Someone told you that you need Platform as a Service (PaaS).

Unfortunately, they weren't more specific. PaaS can mean different things to different people. A Google search for “platform as a service definition” yields 9,220 results.

Consider these three sources: 

Gartner: "Platform as a service is the cloud service rendition of application infrastructure (middleware), the foundation technology for business applications. CIOs, IT planners and architects rely on public, private and hybrid platform as a service (PaaS) in their digital business technology decisions."

National Institute of Standards and Technology (NIST): "A capability provided to the consumer is to deploy onto the cloud infrastructure consumer-created or acquired applications created using programming languages, libraries, services, and tools supported by the provider. The consumer does not manage or control the underlying cloud infrastructure including network, servers, operating systems, or storage, but has control over the deployed applications and possibly configuration settings for the application-hosting environment."

Wikipedia: "Platform as a service (PaaS) is a category of cloud computing services that provides a platform allowing customers to develop, run, and manage applications without the complexity of building and maintaining the infrastructure typically associated with developing and launching an app."

So, what is PaaS exactly? Let's look at what it is, and what it isn't. 

 

What PaaS Is Not

It may sound like PaaS is the answer to everything. In reality, it’s not. PaaS isn’t load balancing, storage devices or networking. That’s Infrastructure as a Service (IaaS). We'll address when you need IaaS in a later post.

Moreover, PaaS isn’t a system you must build, you can “rent” PaaS from a provider.

 

What PaaS Requires

Like its differing definitions PaaS can have different components. At a minimum, however, a good PaaS solution will have directory services, management services, web services, backup services, database services, identity services, configuration control services, automation services, file services, security services, certificate services, auditing services, alerting services and monitoring services.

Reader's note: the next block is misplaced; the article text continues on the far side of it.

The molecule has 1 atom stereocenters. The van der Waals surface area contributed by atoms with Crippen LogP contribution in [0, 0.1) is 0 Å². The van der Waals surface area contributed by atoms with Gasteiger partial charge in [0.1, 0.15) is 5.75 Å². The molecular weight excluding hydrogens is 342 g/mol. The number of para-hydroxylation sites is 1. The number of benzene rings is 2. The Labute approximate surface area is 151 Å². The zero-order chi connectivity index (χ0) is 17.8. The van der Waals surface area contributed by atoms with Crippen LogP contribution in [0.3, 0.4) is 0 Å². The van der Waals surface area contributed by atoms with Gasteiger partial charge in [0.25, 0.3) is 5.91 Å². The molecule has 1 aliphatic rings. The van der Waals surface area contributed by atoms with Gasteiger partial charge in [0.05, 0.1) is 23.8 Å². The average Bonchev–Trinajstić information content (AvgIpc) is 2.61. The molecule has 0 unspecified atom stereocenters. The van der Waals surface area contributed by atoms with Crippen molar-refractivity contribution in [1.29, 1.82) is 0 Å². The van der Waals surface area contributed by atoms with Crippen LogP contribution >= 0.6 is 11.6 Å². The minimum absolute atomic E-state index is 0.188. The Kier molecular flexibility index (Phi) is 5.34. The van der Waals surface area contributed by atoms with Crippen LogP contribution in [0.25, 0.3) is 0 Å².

A good PaaS solution will support multiple operating systems and environments (development, test and production). It may include streaming media services, real time communication services, e-commerce services, mobility services and content management services.

 

What PaaS Provides

For your developers, PaaS is nirvana.

It gets them out of the IT Operations and Support (O&S) role and lets them write, test, debug and deploy their code or application quickly. PaaS provides required services so your developers can consume them, not develop them, speeding up delivery of mission critical applications. PaaS enables DevOps integration targeting product delivery, quality testing, feature development, and maintenance releases in order to improve reliability and security and provide faster development and deployment cycles.

For your security officers, PaaS provides a set of standard services that have been vetted, reducing the time to authenticate and authorize new applications. PaaS reduces the complexity of multiple security schemas, freeing security to say yes to new applications.

For management, PaaS provides a way to save money on big hardware capital expenses. Companies or agencies can pay-as-you-go instead of paying up front and hoping the hardware is used close to capacity. PaaS provides a level of agility and mission responsiveness that hasn’t previously been available.

For your IT helpdesk, PaaS provides a level of protection of business applications by moving mission critical applications off corporate storage and servers. The helpdesk will manage the services provided by PaaS through the same tools that manage local services. The helpdesk will be freed from spinning up virtual machine after virtual machine as a developer updates an application. PaaS allows the helpdesk to manage PaaS services with more efficient standard processes.

 

NJVC’s Approach

So, what is PaaS? At NJVC, we define it simply: PaaS is a public, private or hybrid cloud that provides a place to build and run applications without cost of creating, maintaining or supporting hardware.

We help customers find a path to PaaS by understanding customer need. We use PaaS where appropriate to reduce deployment delays, support costs and speed mission responsiveness.

Public, private and hybrid PaaS can all be good options.

NJVC can help you navigate the cloud to increase interoperability and deliver greater resiliency.

What is PaaS? A platform for mission success.

About the Author CJ Johnson, Servicefront Solutions Architect

CJ Johnson is a senior solutions architect at NJVC and is leading NJVC's efforts to reinvent enterprise IT. She has solved IT challenges for the federal government across three continents and in four languages for more than 20 years. She is an ardent hockey fan (and is known to live stream games at 0230).